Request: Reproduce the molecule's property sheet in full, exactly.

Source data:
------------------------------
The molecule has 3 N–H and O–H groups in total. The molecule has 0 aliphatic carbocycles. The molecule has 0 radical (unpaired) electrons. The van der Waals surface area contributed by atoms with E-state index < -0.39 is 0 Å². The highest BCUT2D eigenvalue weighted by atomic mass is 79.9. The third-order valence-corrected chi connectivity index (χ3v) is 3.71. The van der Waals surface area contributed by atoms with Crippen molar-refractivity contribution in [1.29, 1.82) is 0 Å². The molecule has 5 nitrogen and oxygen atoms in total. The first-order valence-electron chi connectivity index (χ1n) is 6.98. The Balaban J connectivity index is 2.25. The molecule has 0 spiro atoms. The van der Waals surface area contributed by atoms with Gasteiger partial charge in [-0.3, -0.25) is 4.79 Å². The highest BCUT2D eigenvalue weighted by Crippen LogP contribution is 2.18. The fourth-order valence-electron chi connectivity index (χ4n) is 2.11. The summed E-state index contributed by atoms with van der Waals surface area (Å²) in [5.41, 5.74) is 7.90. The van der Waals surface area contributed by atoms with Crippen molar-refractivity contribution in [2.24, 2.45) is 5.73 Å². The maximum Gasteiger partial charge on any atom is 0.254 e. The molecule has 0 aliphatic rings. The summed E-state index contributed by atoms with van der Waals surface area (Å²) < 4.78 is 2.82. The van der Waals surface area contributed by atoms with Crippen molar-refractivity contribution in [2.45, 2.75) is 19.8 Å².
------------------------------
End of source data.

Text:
The molecule has 3 N–H and O–H groups in total. The molecule has 0 aliphatic carbocycles. The molecule has 0 radical (unpaired) electrons. The van der Waals surface area contributed by atoms with E-state index < -0.39 is 0 Å². The highest BCUT2D eigenvalue weighted by atomic mass is 79.9. The third-order valence-corrected chi connectivity index (χ3v) is 3.71. The van der Waals surface area contributed by atoms with Crippen molar-refractivity contribution in [1.29, 1.82) is 0 Å². The molecule has 5 nitrogen and oxygen atoms in total. The first-order valence-electron chi connectivity index (χ1n) is 6.98. The Balaban J connectivity index is 2.25. The molecule has 0 spiro atoms. The van der Waals surface area contributed by atoms with Gasteiger partial charge in [-0.3, -0.25) is 4.79 Å². The highest BCUT2D eigenvalue weighted by Crippen LogP contribution is 2.18. The fourth-order valence-electron chi connectivity index (χ4n) is 2.11. The summed E-state index contributed by atoms with van der Waals surface area (Å²) in [5.41, 5.74) is 7.90. The van der Waals surface area contributed by atoms with Crippen molar-refractivity contribution in [2.24, 2.45) is 5.73 Å². The maximum Gasteiger partial charge on any atom is 0.254 e. The molecule has 0 aliphatic rings. The summed E-state index contributed by atoms with van der Waals surface area (Å²) < 4.78 is 2.82. The van der Waals surface area contributed by atoms with Crippen molar-refractivity contribution in [2.45, 2.75) is 19.8 Å².